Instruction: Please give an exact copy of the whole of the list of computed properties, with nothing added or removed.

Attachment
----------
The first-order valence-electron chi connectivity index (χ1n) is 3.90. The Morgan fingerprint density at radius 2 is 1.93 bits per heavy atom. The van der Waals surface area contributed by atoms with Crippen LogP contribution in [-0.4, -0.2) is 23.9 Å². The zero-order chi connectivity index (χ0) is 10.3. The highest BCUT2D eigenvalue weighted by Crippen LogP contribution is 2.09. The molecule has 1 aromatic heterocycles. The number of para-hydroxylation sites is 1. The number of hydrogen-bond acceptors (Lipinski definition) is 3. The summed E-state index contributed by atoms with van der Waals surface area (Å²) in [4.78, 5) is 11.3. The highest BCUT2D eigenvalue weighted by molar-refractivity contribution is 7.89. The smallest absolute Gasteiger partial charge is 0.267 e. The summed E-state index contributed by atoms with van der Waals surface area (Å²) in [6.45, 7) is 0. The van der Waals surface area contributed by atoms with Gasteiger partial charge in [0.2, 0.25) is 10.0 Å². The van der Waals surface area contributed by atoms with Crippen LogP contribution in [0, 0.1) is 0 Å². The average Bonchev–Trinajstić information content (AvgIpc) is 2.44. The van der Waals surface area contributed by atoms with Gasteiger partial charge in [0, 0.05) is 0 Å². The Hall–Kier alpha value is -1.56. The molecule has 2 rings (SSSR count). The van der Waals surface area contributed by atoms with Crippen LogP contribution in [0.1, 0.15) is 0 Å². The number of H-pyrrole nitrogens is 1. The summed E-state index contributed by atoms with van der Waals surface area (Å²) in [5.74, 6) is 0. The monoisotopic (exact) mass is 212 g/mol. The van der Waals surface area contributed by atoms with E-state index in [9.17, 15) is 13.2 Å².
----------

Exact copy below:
The first-order valence-electron chi connectivity index (χ1n) is 3.90. The Morgan fingerprint density at radius 2 is 1.93 bits per heavy atom. The van der Waals surface area contributed by atoms with Crippen LogP contribution in [-0.4, -0.2) is 23.9 Å². The zero-order chi connectivity index (χ0) is 10.3. The highest BCUT2D eigenvalue weighted by Crippen LogP contribution is 2.09. The molecule has 1 aromatic heterocycles. The number of para-hydroxylation sites is 1. The number of hydrogen-bond acceptors (Lipinski definition) is 3. The summed E-state index contributed by atoms with van der Waals surface area (Å²) in [4.78, 5) is 11.3. The highest BCUT2D eigenvalue weighted by molar-refractivity contribution is 7.89. The smallest absolute Gasteiger partial charge is 0.267 e. The summed E-state index contributed by atoms with van der Waals surface area (Å²) in [6.45, 7) is 0. The van der Waals surface area contributed by atoms with Gasteiger partial charge in [0.2, 0.25) is 10.0 Å². The van der Waals surface area contributed by atoms with Crippen LogP contribution in [0, 0.1) is 0 Å². The average Bonchev–Trinajstić information content (AvgIpc) is 2.44. The van der Waals surface area contributed by atoms with Gasteiger partial charge in [0, 0.05) is 0 Å². The Hall–Kier alpha value is -1.56. The molecule has 2 rings (SSSR count). The van der Waals surface area contributed by atoms with Crippen LogP contribution in [0.1, 0.15) is 0 Å². The number of H-pyrrole nitrogens is 1. The summed E-state index contributed by atoms with van der Waals surface area (Å²) in [5.74, 6) is 0. The monoisotopic (exact) mass is 212 g/mol. The van der Waals surface area contributed by atoms with E-state index in [9.17, 15) is 13.2 Å².